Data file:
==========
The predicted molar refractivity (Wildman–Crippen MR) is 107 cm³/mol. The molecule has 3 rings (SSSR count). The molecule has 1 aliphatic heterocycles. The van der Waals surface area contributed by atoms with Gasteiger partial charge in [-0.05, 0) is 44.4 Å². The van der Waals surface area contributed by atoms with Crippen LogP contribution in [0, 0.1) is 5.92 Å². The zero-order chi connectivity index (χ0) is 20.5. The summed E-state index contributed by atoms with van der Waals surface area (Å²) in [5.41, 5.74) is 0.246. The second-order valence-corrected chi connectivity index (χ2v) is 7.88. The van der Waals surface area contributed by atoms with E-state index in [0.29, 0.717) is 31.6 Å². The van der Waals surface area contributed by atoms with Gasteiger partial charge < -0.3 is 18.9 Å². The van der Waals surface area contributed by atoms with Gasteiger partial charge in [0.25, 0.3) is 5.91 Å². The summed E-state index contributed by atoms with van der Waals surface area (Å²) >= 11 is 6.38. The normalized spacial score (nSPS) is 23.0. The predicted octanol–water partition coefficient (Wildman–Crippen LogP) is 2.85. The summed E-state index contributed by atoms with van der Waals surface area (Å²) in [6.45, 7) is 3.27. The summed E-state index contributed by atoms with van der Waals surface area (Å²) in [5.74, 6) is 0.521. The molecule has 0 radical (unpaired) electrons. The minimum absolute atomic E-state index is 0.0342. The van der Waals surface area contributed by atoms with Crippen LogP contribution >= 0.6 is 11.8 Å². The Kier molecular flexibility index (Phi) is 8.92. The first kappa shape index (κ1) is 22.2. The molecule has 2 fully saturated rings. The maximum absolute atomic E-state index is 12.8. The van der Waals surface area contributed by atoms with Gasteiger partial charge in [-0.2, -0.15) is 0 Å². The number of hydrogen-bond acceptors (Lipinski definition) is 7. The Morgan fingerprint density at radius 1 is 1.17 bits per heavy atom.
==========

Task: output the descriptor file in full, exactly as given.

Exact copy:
The predicted molar refractivity (Wildman–Crippen MR) is 107 cm³/mol. The molecule has 3 rings (SSSR count). The molecule has 1 aliphatic heterocycles. The van der Waals surface area contributed by atoms with Gasteiger partial charge in [-0.05, 0) is 44.4 Å². The van der Waals surface area contributed by atoms with Crippen LogP contribution in [0, 0.1) is 5.92 Å². The zero-order chi connectivity index (χ0) is 20.5. The summed E-state index contributed by atoms with van der Waals surface area (Å²) in [5.41, 5.74) is 0.246. The second-order valence-corrected chi connectivity index (χ2v) is 7.88. The van der Waals surface area contributed by atoms with E-state index in [0.29, 0.717) is 31.6 Å². The van der Waals surface area contributed by atoms with Gasteiger partial charge < -0.3 is 18.9 Å². The van der Waals surface area contributed by atoms with Gasteiger partial charge in [0.25, 0.3) is 5.91 Å². The summed E-state index contributed by atoms with van der Waals surface area (Å²) >= 11 is 6.38. The normalized spacial score (nSPS) is 23.0. The predicted octanol–water partition coefficient (Wildman–Crippen LogP) is 2.85. The summed E-state index contributed by atoms with van der Waals surface area (Å²) in [6.45, 7) is 3.27. The summed E-state index contributed by atoms with van der Waals surface area (Å²) in [5.74, 6) is 0.521. The molecule has 0 radical (unpaired) electrons. The minimum absolute atomic E-state index is 0.0342. The van der Waals surface area contributed by atoms with Crippen LogP contribution >= 0.6 is 11.8 Å². The Kier molecular flexibility index (Phi) is 8.92. The first kappa shape index (κ1) is 22.2. The molecule has 2 fully saturated rings. The maximum absolute atomic E-state index is 12.8. The van der Waals surface area contributed by atoms with Gasteiger partial charge in [-0.2, -0.15) is 0 Å². The number of hydrogen-bond acceptors (Lipinski definition) is 7. The Morgan fingerprint density at radius 1 is 1.17 bits per heavy atom.